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    Avoid passing props deeply by using React Context


    Passing data deep through a React app usually involves tedious passing of props or a complex solution like Redux. Here you’ll learn how to simplify an app that’s currently passing data with props by refactoring it to use React’s Context API.



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    Instructor: We're looking at the route component of the app right now. It's rendering this login page because the current user is null right now. If I log in, the login page is going to call its onLogin prop. Then it'll put that into state and rerender the main page, which is what we're seeing here now.

    The current user is passed down to main page, which in turn passes it down to two more components without using it. It's passing it to header, which passes it down to user menu, which is this over here. Back to main page, we also see that current user is being passed to message list, which displays this personalized message over here.

    This works OK, but we have to pass current user through a bunch of components that don't care about it. Like main page doesn't actually use it. It just receives it and passes it along. Same with header.

    One way we can clean this up is using React Context. We can create a new context. I'm going to do that in a separate file called UserContext.js. In here, we'll import React and use React.createContext to create a new context.

    It takes a default value, but if we pass nothing, it'll just start off undefined. It returns an object, that we'll just call Context, with two properties. This has a Context.Consumer and a Context.Provider. We're just going to export default this whole Context object.

    If we go back over to index, we can import UserContext. We'll wrap the main page component with the UserContext.Provider. The provider takes a value prop, which is the value that it's going to pass down through this tree here. We're going to pass this state current user.

    Now let's drill down to where this context is used. We can use the new Context.Consumer to get that value out. Let's import our UserContext. Then we can wrap this message list with a UserContext.Consumer.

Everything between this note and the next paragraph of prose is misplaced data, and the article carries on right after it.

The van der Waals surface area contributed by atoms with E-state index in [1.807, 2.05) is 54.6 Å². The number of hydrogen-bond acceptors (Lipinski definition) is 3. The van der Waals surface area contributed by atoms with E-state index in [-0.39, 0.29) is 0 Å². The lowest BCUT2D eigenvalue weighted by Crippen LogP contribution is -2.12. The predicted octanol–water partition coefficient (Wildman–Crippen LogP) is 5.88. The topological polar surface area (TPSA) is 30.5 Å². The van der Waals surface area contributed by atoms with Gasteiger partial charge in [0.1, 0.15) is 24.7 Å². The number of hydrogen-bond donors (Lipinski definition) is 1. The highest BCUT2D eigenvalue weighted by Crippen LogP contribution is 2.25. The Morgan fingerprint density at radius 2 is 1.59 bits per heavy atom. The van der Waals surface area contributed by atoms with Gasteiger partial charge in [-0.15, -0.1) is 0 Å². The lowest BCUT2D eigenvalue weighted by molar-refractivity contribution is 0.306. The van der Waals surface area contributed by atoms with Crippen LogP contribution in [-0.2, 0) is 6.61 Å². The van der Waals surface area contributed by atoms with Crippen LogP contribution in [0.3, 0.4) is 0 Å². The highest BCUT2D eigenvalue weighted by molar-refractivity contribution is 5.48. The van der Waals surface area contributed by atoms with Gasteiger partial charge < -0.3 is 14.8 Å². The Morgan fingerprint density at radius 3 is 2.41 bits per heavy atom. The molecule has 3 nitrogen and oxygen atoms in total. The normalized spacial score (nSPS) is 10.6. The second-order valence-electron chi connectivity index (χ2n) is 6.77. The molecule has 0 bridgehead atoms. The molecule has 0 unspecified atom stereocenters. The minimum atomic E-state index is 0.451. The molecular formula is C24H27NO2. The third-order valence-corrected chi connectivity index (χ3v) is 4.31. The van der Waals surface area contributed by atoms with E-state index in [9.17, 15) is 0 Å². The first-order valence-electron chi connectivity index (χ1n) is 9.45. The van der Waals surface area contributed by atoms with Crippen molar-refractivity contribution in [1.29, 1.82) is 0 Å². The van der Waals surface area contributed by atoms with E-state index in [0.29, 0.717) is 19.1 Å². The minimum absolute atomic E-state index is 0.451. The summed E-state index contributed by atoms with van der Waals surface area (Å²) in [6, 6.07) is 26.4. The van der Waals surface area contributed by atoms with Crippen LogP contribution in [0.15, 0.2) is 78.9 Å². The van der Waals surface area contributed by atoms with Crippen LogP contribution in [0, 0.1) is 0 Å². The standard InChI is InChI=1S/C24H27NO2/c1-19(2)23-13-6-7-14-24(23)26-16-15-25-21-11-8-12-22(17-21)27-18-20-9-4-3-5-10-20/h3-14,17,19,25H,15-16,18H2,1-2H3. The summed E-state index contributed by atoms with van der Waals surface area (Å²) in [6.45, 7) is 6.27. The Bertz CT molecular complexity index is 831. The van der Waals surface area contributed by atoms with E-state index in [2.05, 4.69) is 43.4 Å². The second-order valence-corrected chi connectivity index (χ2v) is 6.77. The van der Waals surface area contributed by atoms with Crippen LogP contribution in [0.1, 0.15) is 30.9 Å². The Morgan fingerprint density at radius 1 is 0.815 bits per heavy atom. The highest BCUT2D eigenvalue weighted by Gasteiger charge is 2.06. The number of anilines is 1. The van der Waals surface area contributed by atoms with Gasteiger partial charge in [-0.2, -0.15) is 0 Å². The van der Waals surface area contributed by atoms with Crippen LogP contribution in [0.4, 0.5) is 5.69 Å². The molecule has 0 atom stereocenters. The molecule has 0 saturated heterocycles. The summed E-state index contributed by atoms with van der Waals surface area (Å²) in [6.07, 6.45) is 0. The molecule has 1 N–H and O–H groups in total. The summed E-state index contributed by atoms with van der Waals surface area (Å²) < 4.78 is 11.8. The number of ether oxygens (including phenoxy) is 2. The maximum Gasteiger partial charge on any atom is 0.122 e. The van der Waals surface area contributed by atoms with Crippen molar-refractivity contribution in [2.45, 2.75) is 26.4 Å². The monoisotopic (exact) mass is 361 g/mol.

If we try this right now, we're going to get an error because the consumer expects you to pass a single function as a child and we're passing an actual element here. What we want to do is wrap this element in a function. This function receives the value that we passed in from the provider.

    Here we passed a value prop. The value comes out as the first argument of this function. You can call it whatever you want. You can call it value. You can call it user and then use that user down here. Then we don't need a current user of prop anymore. You can see the message still renders out.

    Now we'll go over to the header, which is accepting the current user prop and passing it along, but it's not actually using that prop. If we drill into user menu, this is where we are actually using it, down here.

    Let's import that UserContext. Then we can wrap this component in UserContext.Consumer. Then we just need to wrap the content in a function which will receive the user. Then we can use user instead of props current user.

    Now we can go through and get rid of the current user prop everywhere it's no longer needed. Let's start up at index. We're passing current user to main page. We don't need to do that anymore. In main page, we were passing it along to header and message list. We can get rid of it here and from header and from message list.

    In message list, we already got rid of it. Header, we could remove the prop from here. We don't need to pass it to user menu. We already took care of user menu. If we save index, we can see the app is still working, but we don't have to pass the current user manually through all these levels anymore.